Who it's good for: Strategy consultants working for McKinsey, Bain and Boston Consulting will be best placed. Even better placed will be strategy consultants working for McKinsey, Bain and Boston Consulting who also specialise in sectors where there is currently hiring. "It's down to supply and demand," reflects David Little, managing director of recruitment firm Shepherd Little.
Likelihood of success: 17.5%
5) The CFA
What it's good for: Originally, the CFA was primarily an asset management qualification. It will still, therefore, be best received if you want to work in asset management. However, it's also valued in equity research roles in investment banks, and - to a lesser extent - in corporate finance and private equity.
Who it's good for: The unfortunate reality is that a CFA will only really count if you also have the requisite impeccable academics and previous front office banking experience. "The CFA is a great qualification, but only to complement an already strong CV," says James Heath.
Likelihood of success Without strong academic credentials and prior front office banking experience, 5%.
What it's good for: Experience in strategy and development roles in particular industries is valued for some sector-focused equity research, corporate finance and private equity roles. However, like lawyers you will need to prove your numeracy and may be hindered by a lack of financial modelling experience.
Who it's good for: Moving from industry is most viable if you've worked in an area where the products are complex and difficult to assess for outsiders. "In areas like technology and pharmaceuticals, an industry background can be valuable, because new products launched by companies are so complicated. It is difficult for people without a very strong understanding of the sector to calculate whether a new product will be profitable" says Heath.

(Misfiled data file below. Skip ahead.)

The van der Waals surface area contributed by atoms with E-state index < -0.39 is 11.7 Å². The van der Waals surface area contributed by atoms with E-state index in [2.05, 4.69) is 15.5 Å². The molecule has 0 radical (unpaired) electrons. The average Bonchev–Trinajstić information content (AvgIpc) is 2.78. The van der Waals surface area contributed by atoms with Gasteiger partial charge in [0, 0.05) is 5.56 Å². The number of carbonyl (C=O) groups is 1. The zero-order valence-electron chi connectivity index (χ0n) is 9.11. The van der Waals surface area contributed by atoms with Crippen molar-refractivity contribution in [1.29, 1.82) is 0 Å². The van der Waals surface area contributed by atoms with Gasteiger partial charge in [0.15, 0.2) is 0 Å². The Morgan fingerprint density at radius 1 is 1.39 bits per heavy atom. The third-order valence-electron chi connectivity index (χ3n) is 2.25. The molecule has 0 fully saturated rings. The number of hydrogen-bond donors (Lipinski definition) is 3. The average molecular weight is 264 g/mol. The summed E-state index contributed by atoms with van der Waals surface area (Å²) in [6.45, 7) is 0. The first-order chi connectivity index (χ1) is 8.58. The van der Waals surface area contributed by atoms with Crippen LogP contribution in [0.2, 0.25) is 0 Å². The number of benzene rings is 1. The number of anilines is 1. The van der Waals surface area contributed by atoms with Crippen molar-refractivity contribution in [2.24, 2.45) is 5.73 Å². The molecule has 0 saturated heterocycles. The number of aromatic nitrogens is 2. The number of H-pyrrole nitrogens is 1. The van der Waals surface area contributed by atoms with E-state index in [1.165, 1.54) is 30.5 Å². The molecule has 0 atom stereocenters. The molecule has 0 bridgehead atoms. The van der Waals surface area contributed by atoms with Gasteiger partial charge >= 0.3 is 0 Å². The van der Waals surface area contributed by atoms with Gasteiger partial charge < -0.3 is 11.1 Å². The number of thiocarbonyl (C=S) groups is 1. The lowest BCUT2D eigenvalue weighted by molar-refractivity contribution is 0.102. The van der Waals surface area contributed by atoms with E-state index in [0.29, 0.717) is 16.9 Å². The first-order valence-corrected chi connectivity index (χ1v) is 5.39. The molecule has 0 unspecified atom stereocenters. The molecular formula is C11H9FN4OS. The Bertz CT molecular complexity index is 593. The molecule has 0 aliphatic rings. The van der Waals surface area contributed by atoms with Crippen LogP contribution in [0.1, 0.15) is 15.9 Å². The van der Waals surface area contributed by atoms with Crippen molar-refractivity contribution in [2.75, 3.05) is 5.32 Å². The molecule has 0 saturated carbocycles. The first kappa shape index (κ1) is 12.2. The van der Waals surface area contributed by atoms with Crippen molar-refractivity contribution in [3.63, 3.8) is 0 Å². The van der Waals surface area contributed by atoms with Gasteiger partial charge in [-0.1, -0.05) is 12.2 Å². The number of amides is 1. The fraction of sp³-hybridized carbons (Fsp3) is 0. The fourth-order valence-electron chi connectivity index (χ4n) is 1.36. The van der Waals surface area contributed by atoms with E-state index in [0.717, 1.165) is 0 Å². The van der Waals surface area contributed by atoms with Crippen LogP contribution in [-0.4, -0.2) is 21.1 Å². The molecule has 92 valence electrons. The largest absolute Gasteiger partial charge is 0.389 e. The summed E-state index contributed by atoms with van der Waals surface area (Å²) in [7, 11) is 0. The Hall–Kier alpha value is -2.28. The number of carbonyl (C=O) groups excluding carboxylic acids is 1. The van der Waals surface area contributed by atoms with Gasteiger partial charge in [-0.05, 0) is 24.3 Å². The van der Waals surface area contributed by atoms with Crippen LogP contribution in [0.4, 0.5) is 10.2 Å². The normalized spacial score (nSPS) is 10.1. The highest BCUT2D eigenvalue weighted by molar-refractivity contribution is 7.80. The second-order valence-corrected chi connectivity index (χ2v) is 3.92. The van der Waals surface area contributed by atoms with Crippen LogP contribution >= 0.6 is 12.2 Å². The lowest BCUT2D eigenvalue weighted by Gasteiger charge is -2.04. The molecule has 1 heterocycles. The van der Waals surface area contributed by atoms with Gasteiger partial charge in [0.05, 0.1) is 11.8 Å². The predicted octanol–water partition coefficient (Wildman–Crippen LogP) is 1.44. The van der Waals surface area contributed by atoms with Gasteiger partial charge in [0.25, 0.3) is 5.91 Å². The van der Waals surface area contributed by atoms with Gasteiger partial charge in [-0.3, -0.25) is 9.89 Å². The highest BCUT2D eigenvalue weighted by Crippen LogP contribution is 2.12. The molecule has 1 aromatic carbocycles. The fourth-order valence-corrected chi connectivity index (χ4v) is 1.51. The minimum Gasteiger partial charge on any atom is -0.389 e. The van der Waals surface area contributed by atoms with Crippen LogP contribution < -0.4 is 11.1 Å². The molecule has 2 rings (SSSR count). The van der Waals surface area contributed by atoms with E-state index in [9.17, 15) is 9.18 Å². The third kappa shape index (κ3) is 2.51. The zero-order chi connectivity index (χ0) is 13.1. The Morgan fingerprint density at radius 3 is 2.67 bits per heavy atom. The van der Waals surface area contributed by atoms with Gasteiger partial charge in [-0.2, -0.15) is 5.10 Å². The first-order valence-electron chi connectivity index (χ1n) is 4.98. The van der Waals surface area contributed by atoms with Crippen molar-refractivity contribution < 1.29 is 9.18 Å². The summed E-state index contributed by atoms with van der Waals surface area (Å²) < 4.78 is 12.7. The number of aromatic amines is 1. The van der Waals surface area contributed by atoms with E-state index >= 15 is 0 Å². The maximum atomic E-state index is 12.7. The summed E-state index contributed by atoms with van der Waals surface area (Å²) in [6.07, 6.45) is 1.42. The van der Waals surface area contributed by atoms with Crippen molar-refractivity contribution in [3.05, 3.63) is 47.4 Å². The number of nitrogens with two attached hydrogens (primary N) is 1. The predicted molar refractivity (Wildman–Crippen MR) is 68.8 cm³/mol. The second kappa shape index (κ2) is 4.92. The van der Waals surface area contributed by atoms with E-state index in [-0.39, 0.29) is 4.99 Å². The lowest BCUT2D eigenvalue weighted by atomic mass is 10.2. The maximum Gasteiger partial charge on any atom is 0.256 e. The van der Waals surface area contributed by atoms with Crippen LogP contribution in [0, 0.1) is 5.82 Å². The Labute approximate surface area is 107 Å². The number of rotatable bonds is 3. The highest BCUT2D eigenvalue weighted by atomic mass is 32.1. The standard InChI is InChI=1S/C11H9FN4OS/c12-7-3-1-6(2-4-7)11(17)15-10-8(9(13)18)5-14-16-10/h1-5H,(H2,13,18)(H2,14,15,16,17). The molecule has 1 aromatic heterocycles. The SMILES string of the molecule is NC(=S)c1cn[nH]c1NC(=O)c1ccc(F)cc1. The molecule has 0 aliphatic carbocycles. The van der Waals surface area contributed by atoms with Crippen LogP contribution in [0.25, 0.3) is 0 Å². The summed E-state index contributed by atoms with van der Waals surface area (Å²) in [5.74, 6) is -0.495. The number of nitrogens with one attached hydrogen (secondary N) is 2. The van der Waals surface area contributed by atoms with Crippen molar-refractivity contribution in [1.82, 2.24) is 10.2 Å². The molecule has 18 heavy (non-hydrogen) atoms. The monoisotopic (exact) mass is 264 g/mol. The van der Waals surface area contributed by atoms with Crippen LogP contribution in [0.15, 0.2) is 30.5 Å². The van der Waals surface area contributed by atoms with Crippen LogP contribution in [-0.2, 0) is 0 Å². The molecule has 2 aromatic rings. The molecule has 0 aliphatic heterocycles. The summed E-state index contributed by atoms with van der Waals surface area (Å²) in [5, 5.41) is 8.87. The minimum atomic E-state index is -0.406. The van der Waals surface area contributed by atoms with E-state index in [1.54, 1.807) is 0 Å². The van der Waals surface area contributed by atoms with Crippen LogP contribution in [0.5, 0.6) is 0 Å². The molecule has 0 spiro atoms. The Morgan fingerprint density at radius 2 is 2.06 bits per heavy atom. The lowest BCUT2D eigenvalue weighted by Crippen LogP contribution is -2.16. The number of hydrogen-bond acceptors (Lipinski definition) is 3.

Likelihood of success: For individuals with strong academics, proven numeracy skills and deep knowledge of a particular sector, 20%.
7) Trading Houses
What they're good for: Time spent in the middle office (eg. A trade support role) at a top commodities trading house may, occasionally, prove a stepping stone into a trading role in a junior trading role investment bank, but it's unlikely. Equally, time spent at a "prop shop" could theoretically equip you to move into a trading role at an investment bank, but your application is likely to be viewed with skepticism. "If you're an out and out prop trader, I can't understand why you'd want to move into an investment bank to work on customer business," says the head of one commodities search firm.
Who they're good for: Juniors with excellent academic qualifications (who've spent time in middle office roles at top trading houses like Glencore) and are willing to move into a junior trading position at a second tier investment bank.
Likelihood of success: 10%
8) Interdealer Brokers
What they're good for: Getting to know lots of traders.
Who they're good for: Impeccably qualified individuals who make lots of trader contacts and move on as soon as possible - probably into a trade support role in the first instance.
Likelihood of success: 7%. "Investment broking simply isn't seen as a place where potential traders would like to work," says the head of the commodities search firm. "It's not a challenging and mentally stimulating environment to work in."
9) Trading your Own Account
What it's good for: Getting into a prop shop, not really for getting into an investment bank now that pure prop trading has been outlawed under the Volcker Rule. "Trading your own book really doesn't differentiate any more," says the head of one markets search firm. "If anything, it can put people off."
Who it's good for: People with a back-up plan.
Likelihood of success: Unless your results are completely off the scale, 5%.
10) The Regulator
What it's good for: In theory, someone with strong regulatory experience could move into an up and coming area like regulatory capital management. In reality, these roles are mostly middle office, but may become more front office focused in future as banks come up with new techniques such as counterparty valuation adjustment to mitigate their capital requirements.
Who it's good for: People with a passion for regulation and extreme patience.
Likelihood of success: 15%, but not immediately.